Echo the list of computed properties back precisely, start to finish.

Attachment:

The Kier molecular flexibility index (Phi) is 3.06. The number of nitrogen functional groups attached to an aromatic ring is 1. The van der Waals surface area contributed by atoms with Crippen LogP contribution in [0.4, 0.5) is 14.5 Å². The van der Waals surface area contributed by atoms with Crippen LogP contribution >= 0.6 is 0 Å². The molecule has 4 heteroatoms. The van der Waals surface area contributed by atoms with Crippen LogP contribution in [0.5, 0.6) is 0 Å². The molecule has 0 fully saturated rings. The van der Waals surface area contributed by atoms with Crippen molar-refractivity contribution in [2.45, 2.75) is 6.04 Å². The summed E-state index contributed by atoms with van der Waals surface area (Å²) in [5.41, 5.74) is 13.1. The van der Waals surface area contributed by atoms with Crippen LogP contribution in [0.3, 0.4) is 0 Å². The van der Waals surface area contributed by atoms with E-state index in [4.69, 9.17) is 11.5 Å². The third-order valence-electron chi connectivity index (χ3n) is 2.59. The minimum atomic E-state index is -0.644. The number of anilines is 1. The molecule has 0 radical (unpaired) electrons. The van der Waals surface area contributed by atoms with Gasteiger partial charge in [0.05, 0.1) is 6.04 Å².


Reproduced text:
The Kier molecular flexibility index (Phi) is 3.06. The number of nitrogen functional groups attached to an aromatic ring is 1. The van der Waals surface area contributed by atoms with Crippen LogP contribution in [0.4, 0.5) is 14.5 Å². The van der Waals surface area contributed by atoms with Crippen LogP contribution >= 0.6 is 0 Å². The molecule has 4 heteroatoms. The van der Waals surface area contributed by atoms with Crippen LogP contribution in [0.5, 0.6) is 0 Å². The molecule has 0 fully saturated rings. The van der Waals surface area contributed by atoms with Crippen molar-refractivity contribution in [2.45, 2.75) is 6.04 Å². The summed E-state index contributed by atoms with van der Waals surface area (Å²) in [5.41, 5.74) is 13.1. The van der Waals surface area contributed by atoms with Crippen LogP contribution in [0.3, 0.4) is 0 Å². The van der Waals surface area contributed by atoms with E-state index in [4.69, 9.17) is 11.5 Å². The third-order valence-electron chi connectivity index (χ3n) is 2.59. The minimum atomic E-state index is -0.644. The number of anilines is 1. The molecule has 0 radical (unpaired) electrons. The van der Waals surface area contributed by atoms with Gasteiger partial charge in [0.05, 0.1) is 6.04 Å².